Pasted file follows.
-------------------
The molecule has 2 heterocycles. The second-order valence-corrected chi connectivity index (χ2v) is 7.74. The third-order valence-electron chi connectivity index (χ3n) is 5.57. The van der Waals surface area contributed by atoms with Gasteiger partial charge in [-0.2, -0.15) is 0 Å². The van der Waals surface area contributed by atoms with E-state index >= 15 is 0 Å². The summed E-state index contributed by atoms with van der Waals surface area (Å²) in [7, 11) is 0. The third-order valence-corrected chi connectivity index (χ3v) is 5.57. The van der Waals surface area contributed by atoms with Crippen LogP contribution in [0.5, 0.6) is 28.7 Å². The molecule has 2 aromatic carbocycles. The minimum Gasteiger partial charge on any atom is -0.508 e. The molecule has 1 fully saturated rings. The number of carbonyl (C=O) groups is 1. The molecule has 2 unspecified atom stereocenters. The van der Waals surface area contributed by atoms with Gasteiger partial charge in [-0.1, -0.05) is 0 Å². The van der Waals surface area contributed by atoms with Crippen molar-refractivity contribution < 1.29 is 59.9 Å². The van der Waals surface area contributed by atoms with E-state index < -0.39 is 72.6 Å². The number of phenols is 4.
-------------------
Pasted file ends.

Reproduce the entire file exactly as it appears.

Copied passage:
The molecule has 2 heterocycles. The second-order valence-corrected chi connectivity index (χ2v) is 7.74. The third-order valence-electron chi connectivity index (χ3n) is 5.57. The van der Waals surface area contributed by atoms with Gasteiger partial charge in [-0.2, -0.15) is 0 Å². The van der Waals surface area contributed by atoms with E-state index >= 15 is 0 Å². The summed E-state index contributed by atoms with van der Waals surface area (Å²) in [7, 11) is 0. The third-order valence-corrected chi connectivity index (χ3v) is 5.57. The van der Waals surface area contributed by atoms with Crippen LogP contribution in [0.5, 0.6) is 28.7 Å². The molecule has 2 aromatic carbocycles. The minimum Gasteiger partial charge on any atom is -0.508 e. The molecule has 1 fully saturated rings. The number of carbonyl (C=O) groups is 1. The molecule has 2 unspecified atom stereocenters. The van der Waals surface area contributed by atoms with Gasteiger partial charge in [-0.1, -0.05) is 0 Å². The van der Waals surface area contributed by atoms with Crippen molar-refractivity contribution < 1.29 is 59.9 Å². The van der Waals surface area contributed by atoms with E-state index < -0.39 is 72.6 Å². The number of phenols is 4.